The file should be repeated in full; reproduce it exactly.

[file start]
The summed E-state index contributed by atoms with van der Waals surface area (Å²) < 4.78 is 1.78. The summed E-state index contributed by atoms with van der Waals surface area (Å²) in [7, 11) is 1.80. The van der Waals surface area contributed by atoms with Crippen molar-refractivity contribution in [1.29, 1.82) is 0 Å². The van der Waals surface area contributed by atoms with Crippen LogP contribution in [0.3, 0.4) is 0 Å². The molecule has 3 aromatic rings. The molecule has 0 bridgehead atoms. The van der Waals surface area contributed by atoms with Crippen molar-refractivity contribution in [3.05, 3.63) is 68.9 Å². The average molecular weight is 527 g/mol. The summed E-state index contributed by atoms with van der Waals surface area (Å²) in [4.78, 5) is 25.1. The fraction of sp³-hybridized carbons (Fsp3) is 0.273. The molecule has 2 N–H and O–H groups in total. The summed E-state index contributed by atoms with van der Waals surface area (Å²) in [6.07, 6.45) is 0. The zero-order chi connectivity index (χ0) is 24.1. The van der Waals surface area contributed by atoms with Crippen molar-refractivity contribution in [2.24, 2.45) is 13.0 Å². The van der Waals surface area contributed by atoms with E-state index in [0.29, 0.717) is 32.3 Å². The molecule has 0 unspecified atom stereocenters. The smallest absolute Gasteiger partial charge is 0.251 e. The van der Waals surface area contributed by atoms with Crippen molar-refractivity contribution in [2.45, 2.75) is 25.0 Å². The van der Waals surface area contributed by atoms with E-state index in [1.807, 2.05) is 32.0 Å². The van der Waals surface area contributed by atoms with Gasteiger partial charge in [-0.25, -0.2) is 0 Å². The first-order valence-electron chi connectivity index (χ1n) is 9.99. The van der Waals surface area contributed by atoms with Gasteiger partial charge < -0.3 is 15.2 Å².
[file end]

The summed E-state index contributed by atoms with van der Waals surface area (Å²) < 4.78 is 1.78. The summed E-state index contributed by atoms with van der Waals surface area (Å²) in [7, 11) is 1.80. The van der Waals surface area contributed by atoms with Crippen molar-refractivity contribution in [1.29, 1.82) is 0 Å². The van der Waals surface area contributed by atoms with Crippen LogP contribution in [0.3, 0.4) is 0 Å². The molecule has 3 aromatic rings. The molecule has 0 bridgehead atoms. The van der Waals surface area contributed by atoms with Crippen molar-refractivity contribution in [3.05, 3.63) is 68.9 Å². The average molecular weight is 527 g/mol. The summed E-state index contributed by atoms with van der Waals surface area (Å²) in [4.78, 5) is 25.1. The fraction of sp³-hybridized carbons (Fsp3) is 0.273. The molecule has 2 N–H and O–H groups in total. The summed E-state index contributed by atoms with van der Waals surface area (Å²) in [6.07, 6.45) is 0. The zero-order chi connectivity index (χ0) is 24.1. The van der Waals surface area contributed by atoms with Crippen molar-refractivity contribution in [2.24, 2.45) is 13.0 Å². The van der Waals surface area contributed by atoms with E-state index in [0.29, 0.717) is 32.3 Å². The molecule has 0 unspecified atom stereocenters. The smallest absolute Gasteiger partial charge is 0.251 e. The van der Waals surface area contributed by atoms with Crippen molar-refractivity contribution in [2.45, 2.75) is 25.0 Å². The van der Waals surface area contributed by atoms with E-state index in [1.807, 2.05) is 32.0 Å². The van der Waals surface area contributed by atoms with Gasteiger partial charge in [-0.25, -0.2) is 0 Å². The first-order valence-electron chi connectivity index (χ1n) is 9.99. The van der Waals surface area contributed by atoms with Gasteiger partial charge < -0.3 is 15.2 Å².